Chinatown Block Watch: How an NYC group is fighting racism and xenophobia against Asians amid Covid-19 pandemic
The coronavirus pandemic is wreaking havoc across the world but reports popping up from all over the country that Asian communities are facing severe backlash over the contagion's rapid spread. Since the onset of the pandemic, media outlets have highlighted China as the center of the outbreak which has ultimately provoked hateful crimes, bias, and violence against Asians residing in various parts of the world. New York City has reportedly been experiencing a lot more hate-based activity against Asians living in Chinatown, and other areas, which has prompted the formation of the 'Chinatown Block Watch'.
The blame on Asian Americans
On May 5, ABC 7 reported an increase in cases of bias and discriminatory attacks against Asian Americans in New York City. Manhattan's Chinatown area, especially, has been experiencing a spike in xenophobic and racist attacks. According to the NYPD crime reports from April, the police counted 14 hate crimes with 15 Asian American victims and 11 arrests -- all in reference to Covid-19 induced racism. While the crime rates in the city dropped drastically, the hate crime and bias attacks are on the rise.
Detectives said a man attacked an Asian American woman with acid in Brooklyn as she tried to dispose of garbage, but no arrests were made. In Queens, officials said another man spewed racist and hostile anti-Asian slurs towards a 36-year-old woman. When she attempted to capture him on her phone, he slapped it out of her hand and it shattered on the ground. He hasn't been caught either. In another instance, police are still actively searching for a young woman who repeatedly hit an Asian American woman on the head with an umbrella while on a bus.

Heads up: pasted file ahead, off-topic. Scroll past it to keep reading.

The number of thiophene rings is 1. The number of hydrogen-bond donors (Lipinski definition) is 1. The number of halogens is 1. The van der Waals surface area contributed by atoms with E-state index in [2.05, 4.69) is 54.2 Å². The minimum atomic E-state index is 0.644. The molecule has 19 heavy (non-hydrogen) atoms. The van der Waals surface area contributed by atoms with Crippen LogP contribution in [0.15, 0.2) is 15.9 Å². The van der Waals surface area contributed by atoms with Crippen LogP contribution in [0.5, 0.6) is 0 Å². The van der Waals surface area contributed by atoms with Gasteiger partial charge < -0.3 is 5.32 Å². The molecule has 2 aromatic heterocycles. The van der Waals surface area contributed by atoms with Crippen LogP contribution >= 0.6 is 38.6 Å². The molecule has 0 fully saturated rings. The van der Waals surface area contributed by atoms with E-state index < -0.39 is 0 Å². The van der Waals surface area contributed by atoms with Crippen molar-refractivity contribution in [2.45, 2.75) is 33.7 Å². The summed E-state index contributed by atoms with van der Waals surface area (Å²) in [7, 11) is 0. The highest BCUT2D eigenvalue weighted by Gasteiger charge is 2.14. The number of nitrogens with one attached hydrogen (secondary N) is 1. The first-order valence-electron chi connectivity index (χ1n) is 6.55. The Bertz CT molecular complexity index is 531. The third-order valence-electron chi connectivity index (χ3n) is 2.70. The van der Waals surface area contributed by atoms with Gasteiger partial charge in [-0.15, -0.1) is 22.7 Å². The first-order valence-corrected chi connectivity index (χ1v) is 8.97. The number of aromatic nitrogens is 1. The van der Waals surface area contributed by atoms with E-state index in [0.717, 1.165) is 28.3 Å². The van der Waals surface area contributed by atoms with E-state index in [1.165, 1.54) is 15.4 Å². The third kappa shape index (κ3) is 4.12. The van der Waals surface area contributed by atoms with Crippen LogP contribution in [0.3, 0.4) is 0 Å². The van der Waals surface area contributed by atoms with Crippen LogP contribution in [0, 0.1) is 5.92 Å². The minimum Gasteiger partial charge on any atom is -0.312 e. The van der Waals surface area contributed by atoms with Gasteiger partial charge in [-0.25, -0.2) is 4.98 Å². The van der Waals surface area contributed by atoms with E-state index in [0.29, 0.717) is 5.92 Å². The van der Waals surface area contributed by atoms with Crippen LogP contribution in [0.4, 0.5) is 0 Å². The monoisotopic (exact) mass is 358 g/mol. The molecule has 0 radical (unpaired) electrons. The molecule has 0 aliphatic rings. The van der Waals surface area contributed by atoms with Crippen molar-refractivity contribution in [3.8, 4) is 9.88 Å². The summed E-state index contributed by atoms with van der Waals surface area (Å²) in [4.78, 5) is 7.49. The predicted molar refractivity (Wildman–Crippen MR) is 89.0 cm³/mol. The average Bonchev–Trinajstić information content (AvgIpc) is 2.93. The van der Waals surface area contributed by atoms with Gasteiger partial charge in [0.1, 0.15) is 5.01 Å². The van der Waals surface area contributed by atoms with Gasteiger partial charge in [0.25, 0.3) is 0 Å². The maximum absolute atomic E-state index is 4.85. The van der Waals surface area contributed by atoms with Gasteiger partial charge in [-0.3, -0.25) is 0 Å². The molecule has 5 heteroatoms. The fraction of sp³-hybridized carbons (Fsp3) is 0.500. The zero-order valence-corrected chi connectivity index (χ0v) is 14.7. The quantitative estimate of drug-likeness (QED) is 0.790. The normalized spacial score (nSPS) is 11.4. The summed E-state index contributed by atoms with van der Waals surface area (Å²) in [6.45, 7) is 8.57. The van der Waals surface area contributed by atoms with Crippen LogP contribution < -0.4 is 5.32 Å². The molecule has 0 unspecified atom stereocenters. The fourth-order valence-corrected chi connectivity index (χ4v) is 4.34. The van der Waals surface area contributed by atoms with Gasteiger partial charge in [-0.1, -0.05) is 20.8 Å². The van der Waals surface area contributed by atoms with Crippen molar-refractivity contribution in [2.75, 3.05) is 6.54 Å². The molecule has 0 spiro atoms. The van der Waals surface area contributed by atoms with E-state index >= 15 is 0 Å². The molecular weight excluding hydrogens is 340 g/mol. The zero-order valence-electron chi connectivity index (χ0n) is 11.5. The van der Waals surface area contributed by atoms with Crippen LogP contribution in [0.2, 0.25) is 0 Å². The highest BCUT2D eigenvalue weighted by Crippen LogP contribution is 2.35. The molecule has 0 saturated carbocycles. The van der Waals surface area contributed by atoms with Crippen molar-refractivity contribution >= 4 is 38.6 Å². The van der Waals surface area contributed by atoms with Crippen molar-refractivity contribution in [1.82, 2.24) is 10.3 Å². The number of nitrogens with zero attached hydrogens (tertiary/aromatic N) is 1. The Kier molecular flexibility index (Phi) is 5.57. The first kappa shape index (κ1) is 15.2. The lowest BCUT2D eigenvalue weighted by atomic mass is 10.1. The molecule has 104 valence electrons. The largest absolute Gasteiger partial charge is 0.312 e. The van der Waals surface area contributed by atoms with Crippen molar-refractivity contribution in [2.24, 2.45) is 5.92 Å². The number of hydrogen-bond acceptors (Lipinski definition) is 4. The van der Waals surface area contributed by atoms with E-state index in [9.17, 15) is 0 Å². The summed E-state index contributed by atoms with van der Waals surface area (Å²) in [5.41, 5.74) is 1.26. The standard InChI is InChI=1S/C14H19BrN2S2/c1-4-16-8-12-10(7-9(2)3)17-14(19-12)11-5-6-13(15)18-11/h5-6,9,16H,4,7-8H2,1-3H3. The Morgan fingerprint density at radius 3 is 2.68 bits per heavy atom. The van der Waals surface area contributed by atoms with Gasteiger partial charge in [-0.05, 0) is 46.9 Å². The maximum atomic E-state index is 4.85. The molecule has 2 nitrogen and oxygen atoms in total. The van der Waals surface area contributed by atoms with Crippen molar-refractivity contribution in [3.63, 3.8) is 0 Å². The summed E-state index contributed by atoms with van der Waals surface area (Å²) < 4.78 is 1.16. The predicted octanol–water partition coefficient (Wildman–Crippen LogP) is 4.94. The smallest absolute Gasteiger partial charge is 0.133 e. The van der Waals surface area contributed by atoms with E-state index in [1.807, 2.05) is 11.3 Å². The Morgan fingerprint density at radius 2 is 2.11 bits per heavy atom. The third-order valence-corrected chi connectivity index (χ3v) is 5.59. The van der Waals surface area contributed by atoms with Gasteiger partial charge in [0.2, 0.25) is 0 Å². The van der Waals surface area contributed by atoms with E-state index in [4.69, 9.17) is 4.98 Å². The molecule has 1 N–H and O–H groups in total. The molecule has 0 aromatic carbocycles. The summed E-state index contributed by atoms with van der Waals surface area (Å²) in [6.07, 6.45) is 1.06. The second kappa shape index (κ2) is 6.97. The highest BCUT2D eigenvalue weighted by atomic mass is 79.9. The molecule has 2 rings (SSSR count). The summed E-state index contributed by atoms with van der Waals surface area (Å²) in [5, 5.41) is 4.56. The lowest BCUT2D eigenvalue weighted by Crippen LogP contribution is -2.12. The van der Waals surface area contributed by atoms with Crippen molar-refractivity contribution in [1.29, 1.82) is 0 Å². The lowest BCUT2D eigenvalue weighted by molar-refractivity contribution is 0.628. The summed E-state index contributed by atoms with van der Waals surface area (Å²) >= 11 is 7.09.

The xenophobic incidents began just as immediately as the first coronavirus case was reported in the US in January and it mushroomed into a global pandemic. However, as the number of positive cases rose and the dead bodies mounted, the incidents took a darker turn with predetermined targets.
The hate crimes specifically targeting Asian communities have spiraled into more violent attacks over the course of the last few months, based on the accusation that China is to be blamed for proliferating the deadly virus to the rest of the world. According to a recent survey by the Center of Public Integrity, over 30 percent of Americans have seen someone accusing Asian people of spreading Covid-19.
The Asian Pacific Policy and Planning Council found that nearly 1,500 incidents of coronavirus-based discrimination had been reported nationwide, in April, of which 16.7 percent were from New York. The reports detailed that they were spurred by the refusal of service at an establishment or even discrimination in the workplace. 60 percent of the reported incidents comprised verbal harassment with statements implying “get this coronavirus chink away from me” or “go back to your country”.
The fodder to this flame is the President's very public address in which he often refers to the pandemic in terms of being the 'Chinese Virus' or 'Wuhan Virus'. This has not only incited new attacks on the Asian communities but also fuelled the xenophobia that was already prevalent only aggravating the fear and blame towards the Asian demographics in the US.
NYC Human Rights Commission
With local governments stepping up to combat the growth of Asian discrimination during the pandemic, the NYC Human Rights Commission announced that they were launching a special task force to respond to anti-Asian harassment. The organization's move comes as a response to concerning information where they gathered 248 reports of various coronavirus related incidents of harassment and discrimination. 42 recent of these 248 cases were attacks targeting Asians.